This was in my CSA newsletter a few weeks ago, and is very worth sharing. I’m sure I’ll make a vegetarian version sometime soon, although the sausage was so, so tasty… Not great timing perhaps, as we just learned (or perhaps were only reminded) that red and processed meats cause cancer. Not a huge surprise. Of course the meat industry says not to discriminate and that meat is an important part of a balanced diet, which although not untrue isn’t a great defense for not cutting down on meat consumption (reading through the double negatives: lobbyists are biased and eat less meat). You can do that after you’ve made this.
I would guess that a pig you could’ve met has less carcinogenic potential than something raised in a factory. At least you can buy organic meat. Old news by now but did you hear about how Bhutan, that tiny Asian country somewhere between India and China, aims to be 100% organic by 2020? Quite a feat, although perhaps less difficult without an entrenched industrial agricultural complex as we have here—even our version of organic has been co-opted. Similar to Maine, Bhutan has small pockets of viable land tucked into mountains and hills, which makes organic and permaculture more cost efficient. Maybe we should start measuring gross domestic happiness too, and we’d get there sooner.
Instead, we live in a country where the idea that diet and the sustainability of the planet are related is too much for us, according to the recent dietary guidelines. Michael Pollan and co have exactly the right idea, we need a national food policy, and as Mark Bittman adds, it would help if we encouraged our political candidates to talk about food. It seems like a no-brainer: food and agriculture in particular has the ability to transcend political boundaries, uniting staunch conservatives and hippie young democrats. I imagine any issue with that much potential voter power to be tantalizing to politicians. But, finding ways for people to work together across party lines is not exactly our current political spirit.
My other great political theory at this point in life is that if we fed everyone delicious food all the time (which is not something that everyone has access to, but that’s a story for another time), they’d be in a more convivial and collaborative spirit. Cooking provides a handy metaphor, by combining various ingredients into something new and more fulfilling than the separate ingredients alone. Here, the sweetness of the squash plays very nicely with the fatty sausage, a little vegetable oomph from the kale, texture from the grain…and salty creaminess is what cheese does best.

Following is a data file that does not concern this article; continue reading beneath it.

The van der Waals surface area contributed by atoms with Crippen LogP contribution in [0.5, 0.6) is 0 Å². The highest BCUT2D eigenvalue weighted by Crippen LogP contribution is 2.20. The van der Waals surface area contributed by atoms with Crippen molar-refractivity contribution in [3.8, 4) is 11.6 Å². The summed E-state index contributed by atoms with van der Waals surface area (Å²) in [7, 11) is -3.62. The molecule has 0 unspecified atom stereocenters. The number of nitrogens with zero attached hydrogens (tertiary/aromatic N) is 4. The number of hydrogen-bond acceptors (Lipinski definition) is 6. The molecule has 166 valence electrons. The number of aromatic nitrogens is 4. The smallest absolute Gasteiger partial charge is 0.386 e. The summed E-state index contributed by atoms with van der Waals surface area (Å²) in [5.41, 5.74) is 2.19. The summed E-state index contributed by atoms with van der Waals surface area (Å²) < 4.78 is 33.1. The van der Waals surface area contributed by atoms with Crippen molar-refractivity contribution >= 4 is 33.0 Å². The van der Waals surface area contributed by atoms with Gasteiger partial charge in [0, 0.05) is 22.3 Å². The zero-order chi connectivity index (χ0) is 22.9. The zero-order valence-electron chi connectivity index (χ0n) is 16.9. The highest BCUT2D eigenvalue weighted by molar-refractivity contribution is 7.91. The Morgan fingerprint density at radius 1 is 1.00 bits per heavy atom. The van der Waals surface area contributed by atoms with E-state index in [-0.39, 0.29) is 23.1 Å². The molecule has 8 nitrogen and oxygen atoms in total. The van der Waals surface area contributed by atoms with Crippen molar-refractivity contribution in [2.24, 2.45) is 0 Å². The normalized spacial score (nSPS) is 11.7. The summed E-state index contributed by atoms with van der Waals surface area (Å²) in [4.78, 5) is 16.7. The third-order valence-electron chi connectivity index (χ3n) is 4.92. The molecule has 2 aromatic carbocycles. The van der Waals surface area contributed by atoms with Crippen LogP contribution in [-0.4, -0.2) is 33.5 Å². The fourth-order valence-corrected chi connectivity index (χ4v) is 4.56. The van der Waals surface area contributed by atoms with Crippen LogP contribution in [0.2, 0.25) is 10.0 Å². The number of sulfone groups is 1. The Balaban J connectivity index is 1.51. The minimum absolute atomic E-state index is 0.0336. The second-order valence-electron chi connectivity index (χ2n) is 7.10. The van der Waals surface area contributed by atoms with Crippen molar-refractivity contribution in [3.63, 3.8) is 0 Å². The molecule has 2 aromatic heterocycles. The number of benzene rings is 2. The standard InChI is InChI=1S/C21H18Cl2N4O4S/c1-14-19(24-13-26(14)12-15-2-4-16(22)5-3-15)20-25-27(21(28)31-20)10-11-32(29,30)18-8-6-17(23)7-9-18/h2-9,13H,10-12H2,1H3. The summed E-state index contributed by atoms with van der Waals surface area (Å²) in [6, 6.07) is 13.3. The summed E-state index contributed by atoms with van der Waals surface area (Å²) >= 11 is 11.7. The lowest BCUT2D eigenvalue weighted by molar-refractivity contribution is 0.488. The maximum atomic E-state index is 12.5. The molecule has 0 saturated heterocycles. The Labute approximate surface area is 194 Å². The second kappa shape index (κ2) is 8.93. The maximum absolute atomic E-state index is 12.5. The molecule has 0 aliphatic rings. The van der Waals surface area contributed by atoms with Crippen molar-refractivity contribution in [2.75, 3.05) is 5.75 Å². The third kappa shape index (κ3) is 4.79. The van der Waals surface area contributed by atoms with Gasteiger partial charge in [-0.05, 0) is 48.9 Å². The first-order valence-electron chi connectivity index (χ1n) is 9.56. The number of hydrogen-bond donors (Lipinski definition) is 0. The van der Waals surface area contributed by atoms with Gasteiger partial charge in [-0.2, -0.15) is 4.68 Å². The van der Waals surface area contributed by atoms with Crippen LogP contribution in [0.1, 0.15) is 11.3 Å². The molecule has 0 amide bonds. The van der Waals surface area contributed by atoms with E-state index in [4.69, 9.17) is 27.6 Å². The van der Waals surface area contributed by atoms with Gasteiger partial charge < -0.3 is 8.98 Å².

I would’ve made this wth rice but ran out, so ended up cooking barley instead, and loved the texture. Use whatever grain suits your fancy, or endures your pantry.
Sausage-stuffed delicata squash 2 or 3 Delicata squash, halved lengthwise lb sausage (your choice) 1 1/2 cups cooked rice, or other grain A bunch of kale, minced One (or more if you like onion) large onion, diced Garlic (3 or 4 cloves, minced) Grated cheddar Salt, pepper
Cook the rice/grain, if you haven’t already, and chop the onion, garlic, kale.
Preheat oven to 400ºF. Wash squash, cut in half lengthwise, and scoop out the seeds and guts. Place faceup in a pan or a rimmed baking sheet and add a little water. Start to bake while you prep the other ingredients.
Heat up a pan over medium-high, and brown then cook sausage through. Remove from pan, leaving the drippings, and chop up as fine as desired, or remove from casing. Add onions and garlic to pan and start to cook until slightly translucent, then add kale. When cooked, mix in rice, sausage, and salt and pepper to taste (make sure to taste. You may have extra filling, I doubt it’ll present a huge challenge).
When squash is soft (easily punctured with fork, 20-30 min), remove from oven and fill with stuffing mixture. Sprinkle with cheese and place back in oven, under the broiler if you want it crispy, until cheese is melted.
Remove, serve, and stuff your face.